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J Lab Clin Med. 1996 Mar;127(3):303-9.

Evaluation of 13CO2 breath tests for the detection of fructose malabsorption.

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Department of Pediatrics, Bosch Medicentrum, 's-Hertogenbosch, The Netherlands.


Breath hydrogen (H2) studies have made clear that small intestinal absorption of fructose is limited, especially in toddlers. Malabsorption of fructose may be a cause of recurrent abdominal pain and chronic nonspecific diarrhea (toddler's diarrhea). Fructose absorption is facilitated by equimolar doses of glucose and, as we have found, amino acids (especially L-alanine); the mechanism underlying this effect remains unclear. To study fructose absorption in a more direct way, we combined breath H2 studies with breath 13CO2 studies. Gastric emptying was studied by using L-glycine-1-13C in 4 children from 12.1 to 16.0 years of age. After 25 gm of fructose and 27.5 gm of glucose, when given together, gastric emptying was significantly (p<0.05) slower than with either sugar alone. In a second series of experiments, 5 children from 12.0 to 15.9 years of age were tested with 25 gm of fructose, alone and with equimolar doses of glucose and L-alanine, and 4 younger children from 3.1 to 6.1 years of age were tested with 2 gm/kg (max 37.5 gm) fructose, alone or with an equimolar dose of L-alanine. All fructose solutions were enriched with 15 mg of D-fructose-13C-6. In all 9 children, fructose was malabsorbed as judged by breath H2 increases > or = 20 ppm, and the addition of glucose or L-alanine resulted in significantly lower breath H2 increases (p < or = 0.005 for glucose, p < or = 0.001 for alanine). In contrast, the addition of alanine or glucose did not change the pattern of breath 13CO2 excretion in the 5 older children, whereas in the 4 younger children (with relatively higher doses), L-alanine addition resulted in significantly lower increases in breath 13CO2. In the latter group, for each time point, breath H2 and 13CO2 concentrations after fructose were compared with those after fructose plus L-alanine; in 20 out of 24 points, both H2 and 13CO2 were higher after fructose. These results suggest that 13CO2 not only originated from the oxidation of absorbed substrate but also, at least in part, from colonic bacterial metabolism. For the detection of [correction of or] fructose malabsorption--as opposed to, for instance, lactose--the 13CO2 breath test seems to be of limited value.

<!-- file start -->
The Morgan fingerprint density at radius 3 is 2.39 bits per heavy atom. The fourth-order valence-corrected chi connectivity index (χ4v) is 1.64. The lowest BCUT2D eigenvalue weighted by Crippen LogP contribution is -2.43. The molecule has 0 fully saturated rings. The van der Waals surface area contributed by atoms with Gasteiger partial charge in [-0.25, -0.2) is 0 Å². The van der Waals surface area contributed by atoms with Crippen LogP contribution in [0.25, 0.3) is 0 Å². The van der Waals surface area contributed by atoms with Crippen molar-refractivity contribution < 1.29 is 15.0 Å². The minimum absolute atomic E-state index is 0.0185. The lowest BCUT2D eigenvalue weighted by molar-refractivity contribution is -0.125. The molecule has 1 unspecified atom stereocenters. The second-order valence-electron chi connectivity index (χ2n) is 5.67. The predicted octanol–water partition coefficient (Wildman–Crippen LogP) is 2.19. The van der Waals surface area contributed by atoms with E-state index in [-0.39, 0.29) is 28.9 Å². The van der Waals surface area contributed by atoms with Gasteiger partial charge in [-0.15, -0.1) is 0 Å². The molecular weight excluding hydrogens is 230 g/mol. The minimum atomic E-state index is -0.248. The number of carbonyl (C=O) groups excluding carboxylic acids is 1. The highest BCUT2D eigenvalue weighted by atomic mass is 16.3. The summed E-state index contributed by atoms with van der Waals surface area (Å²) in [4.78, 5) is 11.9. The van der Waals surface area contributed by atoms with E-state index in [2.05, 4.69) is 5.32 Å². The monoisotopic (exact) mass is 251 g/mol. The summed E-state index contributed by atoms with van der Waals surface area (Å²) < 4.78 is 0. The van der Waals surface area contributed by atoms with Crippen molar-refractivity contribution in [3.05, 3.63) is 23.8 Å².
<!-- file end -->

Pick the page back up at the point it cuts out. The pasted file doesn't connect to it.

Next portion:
[Indexed for MEDLINE]

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